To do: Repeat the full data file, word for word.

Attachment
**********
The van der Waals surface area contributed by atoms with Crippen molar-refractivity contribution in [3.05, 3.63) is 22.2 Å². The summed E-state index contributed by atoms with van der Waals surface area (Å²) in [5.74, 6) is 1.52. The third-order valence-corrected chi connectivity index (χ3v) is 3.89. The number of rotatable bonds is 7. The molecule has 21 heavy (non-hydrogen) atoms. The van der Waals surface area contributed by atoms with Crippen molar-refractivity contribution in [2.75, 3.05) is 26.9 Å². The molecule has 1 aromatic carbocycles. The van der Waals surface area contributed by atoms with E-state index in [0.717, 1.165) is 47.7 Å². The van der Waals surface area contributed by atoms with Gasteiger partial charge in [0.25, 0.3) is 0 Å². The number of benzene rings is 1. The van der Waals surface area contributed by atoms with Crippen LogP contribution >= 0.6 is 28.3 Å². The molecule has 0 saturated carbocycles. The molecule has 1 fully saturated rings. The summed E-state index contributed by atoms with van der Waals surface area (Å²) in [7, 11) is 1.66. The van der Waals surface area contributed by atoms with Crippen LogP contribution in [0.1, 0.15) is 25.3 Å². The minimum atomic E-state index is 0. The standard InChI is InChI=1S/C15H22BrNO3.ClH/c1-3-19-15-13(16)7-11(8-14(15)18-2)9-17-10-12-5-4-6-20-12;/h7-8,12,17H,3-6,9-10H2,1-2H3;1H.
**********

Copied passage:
The van der Waals surface area contributed by atoms with Crippen molar-refractivity contribution in [3.05, 3.63) is 22.2 Å². The summed E-state index contributed by atoms with van der Waals surface area (Å²) in [5.74, 6) is 1.52. The third-order valence-corrected chi connectivity index (χ3v) is 3.89. The number of rotatable bonds is 7. The molecule has 21 heavy (non-hydrogen) atoms. The van der Waals surface area contributed by atoms with Crippen molar-refractivity contribution in [2.75, 3.05) is 26.9 Å². The molecule has 1 aromatic carbocycles. The van der Waals surface area contributed by atoms with E-state index in [0.717, 1.165) is 47.7 Å². The van der Waals surface area contributed by atoms with Gasteiger partial charge in [0.25, 0.3) is 0 Å². The number of benzene rings is 1. The van der Waals surface area contributed by atoms with Crippen LogP contribution >= 0.6 is 28.3 Å². The molecule has 0 saturated carbocycles. The molecule has 1 fully saturated rings. The summed E-state index contributed by atoms with van der Waals surface area (Å²) in [7, 11) is 1.66. The van der Waals surface area contributed by atoms with Crippen LogP contribution in [0.1, 0.15) is 25.3 Å². The minimum atomic E-state index is 0. The standard InChI is InChI=1S/C15H22BrNO3.ClH/c1-3-19-15-13(16)7-11(8-14(15)18-2)9-17-10-12-5-4-6-20-12;/h7-8,12,17H,3-6,9-10H2,1-2H3;1H.